The NFL combine is the meat market of the NFL. Speed, size, and strength are all recorded to find the top prospects of the future. Fans and the media fixate on the best numbers and can be quite critical of poor 40 yard dash results. Instantly a 4.35 running back seems so much more appealing than a player who ran a 4.55.
But is the two tenths of a second the difference between a bust and NFL stardom? Is the 40 yard dash really the end-all be-all of the NFL?
Of course not.
For starters the difference between two tenths of a second is not something one can measure without a stopwatch. The fact that players are running without pads and start in a sprinter’s stance is also not relevant to the next level. Actually, if I’m going to go one step further, how often are these future millionaire athletes going to be running in a dead straight line? NFL running backs rarely have a clear cut straight path to the endzone without making some sort of cut, juke, or spin. Sure once the ball carrier breaks the first wave of defenders his odds increase to take it the distance, but even then he has to worry about ball hawking safeties.
I have a different way to evaluate running backs, a drill that in my opinion gets no credit for being a true NFL test of a prospects skills. It’s called the 3 cone drill, and if you look back at the history of the results, you’ll see a pattern that fantasy football fans may find a little interesting.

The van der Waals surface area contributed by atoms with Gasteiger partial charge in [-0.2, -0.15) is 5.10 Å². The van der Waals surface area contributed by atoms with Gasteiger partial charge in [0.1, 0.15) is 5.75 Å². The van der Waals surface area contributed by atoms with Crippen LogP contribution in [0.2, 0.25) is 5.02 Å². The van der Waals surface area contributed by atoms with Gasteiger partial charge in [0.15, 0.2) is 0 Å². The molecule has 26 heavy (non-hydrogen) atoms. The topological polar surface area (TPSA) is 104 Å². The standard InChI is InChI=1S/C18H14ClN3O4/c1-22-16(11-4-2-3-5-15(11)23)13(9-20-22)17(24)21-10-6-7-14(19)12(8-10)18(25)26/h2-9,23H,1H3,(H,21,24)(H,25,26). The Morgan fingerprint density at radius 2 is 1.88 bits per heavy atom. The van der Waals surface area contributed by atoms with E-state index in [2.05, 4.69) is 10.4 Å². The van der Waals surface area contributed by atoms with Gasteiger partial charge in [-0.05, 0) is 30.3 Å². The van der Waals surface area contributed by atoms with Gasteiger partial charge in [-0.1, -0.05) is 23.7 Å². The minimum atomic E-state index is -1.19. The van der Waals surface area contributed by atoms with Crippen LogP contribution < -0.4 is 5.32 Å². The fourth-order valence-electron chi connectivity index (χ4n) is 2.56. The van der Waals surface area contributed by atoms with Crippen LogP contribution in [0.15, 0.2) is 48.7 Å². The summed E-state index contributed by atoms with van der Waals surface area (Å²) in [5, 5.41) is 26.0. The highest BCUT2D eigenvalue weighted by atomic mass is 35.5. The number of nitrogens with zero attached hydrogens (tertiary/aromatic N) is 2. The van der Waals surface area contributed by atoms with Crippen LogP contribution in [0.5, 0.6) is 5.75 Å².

Simply put, the 3 cone drill is a measurement of a players’ cuts in and out of breaks. Speed to turn the corner, speed to make someone miss. What’s really the most surprising statistic is that going back over the last 4 years, the top cone drill performers are almost all NFL studs, or are on pace to be.
This year RB Chris Rainy of the Florida Gators ran an impressive 3 cone drill time of 6.50, breaking the record that Ray Rice held for years. In fact 3 RB’s of this years draft prospects had impressive numbers: Rainy, Doug Martin of Boise State, and LeMichael James of Oregon. When added to the list of top 3 cone drill performers of the last 4 years, their numbers accompany some impressive household names.
Quickness, along with the ability to shed defenders, gives a team a weapon at RB that can be added easily into almost any offense. A nice change of pace RB can help a team pick up decent yardage. Ray Rice is a Fantasy Football all purpose workhorse, and while he didn’t kickoff his career as a full-time starter, Rice slowly contributed as best he could growing into the stud he is today.
The team and system do need to fit the style of the player in order for things to work out. Adding any of these quick RB prospects to a club with no offensive line or no passing game could really ruin their chances of doing some damage, at least in their first year. Doug Martin looks to be more of an all around running back, but James and Rainy have “3rd down” type qualities and are about getting to the outside or slipping through coverage.
At this point, and before Pro day results change my mind, Chris Rainy, LeMichael James, and of course Doug Martin are all on my short list for players to watch.
James is a diehard fantasy football fan who has been playing for over 20 years. He doesn’t have a favorite team, mainly from moving around a lot when he was a kid. This has to lead to many fantasy championships as James drafts with his head, not with his heart. James also plays heavily in Dynasty Football and loves DFS and Picking games. He’s excited to see where he can go writing for Gridiron Experts